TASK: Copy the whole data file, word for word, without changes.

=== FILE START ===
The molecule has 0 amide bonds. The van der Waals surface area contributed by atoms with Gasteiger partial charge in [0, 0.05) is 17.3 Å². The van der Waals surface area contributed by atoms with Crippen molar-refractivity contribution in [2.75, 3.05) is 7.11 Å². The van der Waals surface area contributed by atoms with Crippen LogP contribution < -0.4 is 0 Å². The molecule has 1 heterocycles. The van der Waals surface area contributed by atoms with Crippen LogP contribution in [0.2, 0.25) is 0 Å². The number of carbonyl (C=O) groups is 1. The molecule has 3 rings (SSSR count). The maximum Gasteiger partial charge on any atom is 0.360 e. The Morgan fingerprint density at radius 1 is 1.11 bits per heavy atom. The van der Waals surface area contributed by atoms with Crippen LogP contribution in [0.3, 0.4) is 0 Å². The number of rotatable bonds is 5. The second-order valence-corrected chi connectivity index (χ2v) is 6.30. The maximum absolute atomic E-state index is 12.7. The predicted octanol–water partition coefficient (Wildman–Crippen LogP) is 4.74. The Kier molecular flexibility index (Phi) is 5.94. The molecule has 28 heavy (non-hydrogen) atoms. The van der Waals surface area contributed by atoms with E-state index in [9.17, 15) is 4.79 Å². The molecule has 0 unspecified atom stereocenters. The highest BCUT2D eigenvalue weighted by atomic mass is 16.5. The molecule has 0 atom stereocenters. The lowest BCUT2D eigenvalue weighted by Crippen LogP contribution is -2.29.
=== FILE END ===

The molecule has 0 amide bonds. The van der Waals surface area contributed by atoms with Gasteiger partial charge in [0, 0.05) is 17.3 Å². The van der Waals surface area contributed by atoms with Crippen molar-refractivity contribution in [2.75, 3.05) is 7.11 Å². The van der Waals surface area contributed by atoms with Crippen LogP contribution < -0.4 is 0 Å². The molecule has 1 heterocycles. The van der Waals surface area contributed by atoms with Crippen LogP contribution in [0.2, 0.25) is 0 Å². The number of carbonyl (C=O) groups is 1. The molecule has 3 rings (SSSR count). The maximum Gasteiger partial charge on any atom is 0.360 e. The Morgan fingerprint density at radius 1 is 1.11 bits per heavy atom. The van der Waals surface area contributed by atoms with Crippen LogP contribution in [0.3, 0.4) is 0 Å². The number of rotatable bonds is 5. The second-order valence-corrected chi connectivity index (χ2v) is 6.30. The maximum absolute atomic E-state index is 12.7. The predicted octanol–water partition coefficient (Wildman–Crippen LogP) is 4.74. The Kier molecular flexibility index (Phi) is 5.94. The molecule has 28 heavy (non-hydrogen) atoms. The van der Waals surface area contributed by atoms with E-state index in [9.17, 15) is 4.79 Å². The molecule has 0 unspecified atom stereocenters. The highest BCUT2D eigenvalue weighted by atomic mass is 16.5. The molecule has 0 atom stereocenters. The lowest BCUT2D eigenvalue weighted by Crippen LogP contribution is -2.29.